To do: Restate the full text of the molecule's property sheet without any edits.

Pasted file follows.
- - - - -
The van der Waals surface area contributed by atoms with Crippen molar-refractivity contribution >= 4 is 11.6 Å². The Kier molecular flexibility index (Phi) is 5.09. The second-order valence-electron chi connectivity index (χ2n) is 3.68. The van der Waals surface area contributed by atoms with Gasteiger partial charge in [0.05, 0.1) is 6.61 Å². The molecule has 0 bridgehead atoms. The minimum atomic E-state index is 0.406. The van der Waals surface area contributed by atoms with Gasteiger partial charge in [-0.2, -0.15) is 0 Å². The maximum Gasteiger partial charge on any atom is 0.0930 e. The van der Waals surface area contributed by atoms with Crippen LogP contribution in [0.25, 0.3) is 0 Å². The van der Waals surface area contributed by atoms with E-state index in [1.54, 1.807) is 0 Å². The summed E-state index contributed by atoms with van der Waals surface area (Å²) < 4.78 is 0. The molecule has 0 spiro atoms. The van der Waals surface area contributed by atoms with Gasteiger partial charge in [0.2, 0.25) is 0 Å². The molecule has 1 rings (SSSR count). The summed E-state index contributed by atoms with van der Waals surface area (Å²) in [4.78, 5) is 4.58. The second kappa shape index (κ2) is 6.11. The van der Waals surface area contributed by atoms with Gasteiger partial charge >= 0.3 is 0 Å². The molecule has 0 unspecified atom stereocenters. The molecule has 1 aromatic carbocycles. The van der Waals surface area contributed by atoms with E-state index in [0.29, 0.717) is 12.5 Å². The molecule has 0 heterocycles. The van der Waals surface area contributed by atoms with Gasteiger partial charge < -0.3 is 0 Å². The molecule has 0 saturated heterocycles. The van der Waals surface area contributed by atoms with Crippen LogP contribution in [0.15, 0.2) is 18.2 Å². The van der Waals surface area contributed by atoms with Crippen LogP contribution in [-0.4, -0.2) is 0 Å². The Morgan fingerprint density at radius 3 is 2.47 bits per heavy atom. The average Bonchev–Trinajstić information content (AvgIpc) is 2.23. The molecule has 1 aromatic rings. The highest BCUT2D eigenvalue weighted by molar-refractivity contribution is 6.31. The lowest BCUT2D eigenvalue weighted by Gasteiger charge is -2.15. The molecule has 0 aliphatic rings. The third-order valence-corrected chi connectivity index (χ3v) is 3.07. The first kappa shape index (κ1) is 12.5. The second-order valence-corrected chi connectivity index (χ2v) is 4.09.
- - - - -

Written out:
The van der Waals surface area contributed by atoms with Crippen molar-refractivity contribution >= 4 is 11.6 Å². The Kier molecular flexibility index (Phi) is 5.09. The second-order valence-electron chi connectivity index (χ2n) is 3.68. The van der Waals surface area contributed by atoms with Gasteiger partial charge in [0.05, 0.1) is 6.61 Å². The molecule has 0 bridgehead atoms. The minimum atomic E-state index is 0.406. The van der Waals surface area contributed by atoms with Gasteiger partial charge in [-0.2, -0.15) is 0 Å². The maximum Gasteiger partial charge on any atom is 0.0930 e. The van der Waals surface area contributed by atoms with Crippen LogP contribution in [0.25, 0.3) is 0 Å². The van der Waals surface area contributed by atoms with E-state index in [1.54, 1.807) is 0 Å². The summed E-state index contributed by atoms with van der Waals surface area (Å²) < 4.78 is 0. The molecule has 0 spiro atoms. The van der Waals surface area contributed by atoms with Gasteiger partial charge in [0.2, 0.25) is 0 Å². The molecule has 1 rings (SSSR count). The summed E-state index contributed by atoms with van der Waals surface area (Å²) in [4.78, 5) is 4.58. The second kappa shape index (κ2) is 6.11. The van der Waals surface area contributed by atoms with Gasteiger partial charge >= 0.3 is 0 Å². The molecule has 0 unspecified atom stereocenters. The molecule has 1 aromatic carbocycles. The van der Waals surface area contributed by atoms with E-state index in [0.29, 0.717) is 12.5 Å². The molecule has 0 heterocycles. The van der Waals surface area contributed by atoms with Gasteiger partial charge < -0.3 is 0 Å². The molecule has 0 saturated heterocycles. The van der Waals surface area contributed by atoms with Crippen LogP contribution in [0.15, 0.2) is 18.2 Å². The van der Waals surface area contributed by atoms with Crippen LogP contribution in [-0.4, -0.2) is 0 Å². The Morgan fingerprint density at radius 3 is 2.47 bits per heavy atom. The average Bonchev–Trinajstić information content (AvgIpc) is 2.23. The molecule has 1 aromatic rings. The highest BCUT2D eigenvalue weighted by molar-refractivity contribution is 6.31. The lowest BCUT2D eigenvalue weighted by Gasteiger charge is -2.15. The molecule has 0 aliphatic rings. The third-order valence-corrected chi connectivity index (χ3v) is 3.07. The first kappa shape index (κ1) is 12.5. The second-order valence-corrected chi connectivity index (χ2v) is 4.09.